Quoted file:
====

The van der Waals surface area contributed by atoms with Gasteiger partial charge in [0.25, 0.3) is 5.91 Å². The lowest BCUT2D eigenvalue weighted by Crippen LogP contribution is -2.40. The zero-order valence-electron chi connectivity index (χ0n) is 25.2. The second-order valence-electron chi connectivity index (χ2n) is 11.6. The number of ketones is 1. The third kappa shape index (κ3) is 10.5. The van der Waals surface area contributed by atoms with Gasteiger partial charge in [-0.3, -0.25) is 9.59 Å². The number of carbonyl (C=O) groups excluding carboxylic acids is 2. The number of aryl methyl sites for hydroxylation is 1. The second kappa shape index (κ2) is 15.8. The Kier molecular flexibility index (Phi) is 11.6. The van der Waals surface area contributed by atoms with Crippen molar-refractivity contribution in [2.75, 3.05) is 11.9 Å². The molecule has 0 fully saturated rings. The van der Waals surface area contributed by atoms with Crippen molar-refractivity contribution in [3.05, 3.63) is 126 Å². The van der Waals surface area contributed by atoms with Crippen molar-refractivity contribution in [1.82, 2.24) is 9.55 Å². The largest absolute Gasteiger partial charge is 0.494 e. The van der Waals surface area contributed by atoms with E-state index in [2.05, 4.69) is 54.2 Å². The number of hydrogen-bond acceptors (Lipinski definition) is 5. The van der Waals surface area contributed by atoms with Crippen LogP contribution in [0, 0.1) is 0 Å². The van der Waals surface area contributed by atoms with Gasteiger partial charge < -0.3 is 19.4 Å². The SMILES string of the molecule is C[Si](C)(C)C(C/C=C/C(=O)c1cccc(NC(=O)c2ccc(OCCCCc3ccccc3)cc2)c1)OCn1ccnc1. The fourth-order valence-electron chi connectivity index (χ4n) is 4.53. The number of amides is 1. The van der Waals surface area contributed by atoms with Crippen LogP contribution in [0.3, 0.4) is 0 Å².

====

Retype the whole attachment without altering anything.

The van der Waals surface area contributed by atoms with Gasteiger partial charge in [0.25, 0.3) is 5.91 Å². The lowest BCUT2D eigenvalue weighted by Crippen LogP contribution is -2.40. The zero-order valence-electron chi connectivity index (χ0n) is 25.2. The second-order valence-electron chi connectivity index (χ2n) is 11.6. The number of ketones is 1. The third kappa shape index (κ3) is 10.5. The van der Waals surface area contributed by atoms with Gasteiger partial charge in [-0.3, -0.25) is 9.59 Å². The number of carbonyl (C=O) groups excluding carboxylic acids is 2. The number of aryl methyl sites for hydroxylation is 1. The second kappa shape index (κ2) is 15.8. The Kier molecular flexibility index (Phi) is 11.6. The van der Waals surface area contributed by atoms with Crippen molar-refractivity contribution in [2.75, 3.05) is 11.9 Å². The molecule has 0 fully saturated rings. The van der Waals surface area contributed by atoms with Crippen molar-refractivity contribution in [3.05, 3.63) is 126 Å². The van der Waals surface area contributed by atoms with Crippen molar-refractivity contribution in [1.82, 2.24) is 9.55 Å². The largest absolute Gasteiger partial charge is 0.494 e. The van der Waals surface area contributed by atoms with E-state index in [2.05, 4.69) is 54.2 Å². The number of hydrogen-bond acceptors (Lipinski definition) is 5. The van der Waals surface area contributed by atoms with Crippen LogP contribution in [0, 0.1) is 0 Å². The van der Waals surface area contributed by atoms with Gasteiger partial charge < -0.3 is 19.4 Å². The SMILES string of the molecule is C[Si](C)(C)C(C/C=C/C(=O)c1cccc(NC(=O)c2ccc(OCCCCc3ccccc3)cc2)c1)OCn1ccnc1. The fourth-order valence-electron chi connectivity index (χ4n) is 4.53. The number of amides is 1. The van der Waals surface area contributed by atoms with Crippen LogP contribution in [0.3, 0.4) is 0 Å².